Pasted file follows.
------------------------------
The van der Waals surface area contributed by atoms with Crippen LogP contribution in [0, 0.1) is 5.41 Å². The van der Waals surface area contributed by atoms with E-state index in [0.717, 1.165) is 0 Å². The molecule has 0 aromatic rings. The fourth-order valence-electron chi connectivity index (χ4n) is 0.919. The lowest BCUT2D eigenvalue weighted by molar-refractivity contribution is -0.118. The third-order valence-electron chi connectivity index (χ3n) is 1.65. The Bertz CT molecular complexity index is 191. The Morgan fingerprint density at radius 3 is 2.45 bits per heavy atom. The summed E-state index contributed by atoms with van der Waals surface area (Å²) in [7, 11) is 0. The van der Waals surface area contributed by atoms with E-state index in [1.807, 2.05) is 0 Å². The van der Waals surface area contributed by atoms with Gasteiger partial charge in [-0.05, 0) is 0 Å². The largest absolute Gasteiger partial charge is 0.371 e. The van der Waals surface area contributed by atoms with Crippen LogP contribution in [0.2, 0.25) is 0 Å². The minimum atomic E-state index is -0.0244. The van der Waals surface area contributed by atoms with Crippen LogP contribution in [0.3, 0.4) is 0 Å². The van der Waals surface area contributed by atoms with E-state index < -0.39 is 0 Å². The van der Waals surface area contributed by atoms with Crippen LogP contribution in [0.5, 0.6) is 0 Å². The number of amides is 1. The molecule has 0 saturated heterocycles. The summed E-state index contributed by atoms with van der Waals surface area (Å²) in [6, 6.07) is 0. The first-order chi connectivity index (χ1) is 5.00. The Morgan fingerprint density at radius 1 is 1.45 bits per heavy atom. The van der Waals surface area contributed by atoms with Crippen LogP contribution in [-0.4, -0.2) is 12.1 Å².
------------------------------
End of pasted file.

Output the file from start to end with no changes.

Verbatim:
The van der Waals surface area contributed by atoms with Crippen LogP contribution in [0, 0.1) is 5.41 Å². The van der Waals surface area contributed by atoms with E-state index in [0.717, 1.165) is 0 Å². The molecule has 0 aromatic rings. The fourth-order valence-electron chi connectivity index (χ4n) is 0.919. The lowest BCUT2D eigenvalue weighted by molar-refractivity contribution is -0.118. The third-order valence-electron chi connectivity index (χ3n) is 1.65. The Bertz CT molecular complexity index is 191. The Morgan fingerprint density at radius 3 is 2.45 bits per heavy atom. The summed E-state index contributed by atoms with van der Waals surface area (Å²) in [7, 11) is 0. The van der Waals surface area contributed by atoms with E-state index in [1.807, 2.05) is 0 Å². The van der Waals surface area contributed by atoms with Gasteiger partial charge in [-0.05, 0) is 0 Å². The largest absolute Gasteiger partial charge is 0.371 e. The van der Waals surface area contributed by atoms with Crippen LogP contribution in [0.2, 0.25) is 0 Å². The minimum atomic E-state index is -0.0244. The van der Waals surface area contributed by atoms with Crippen LogP contribution in [0.3, 0.4) is 0 Å². The van der Waals surface area contributed by atoms with E-state index < -0.39 is 0 Å². The van der Waals surface area contributed by atoms with Crippen LogP contribution in [0.5, 0.6) is 0 Å². The number of amides is 1. The molecule has 0 saturated heterocycles. The summed E-state index contributed by atoms with van der Waals surface area (Å²) in [6, 6.07) is 0. The first-order chi connectivity index (χ1) is 5.00. The Morgan fingerprint density at radius 1 is 1.45 bits per heavy atom. The van der Waals surface area contributed by atoms with Crippen LogP contribution in [-0.4, -0.2) is 12.1 Å².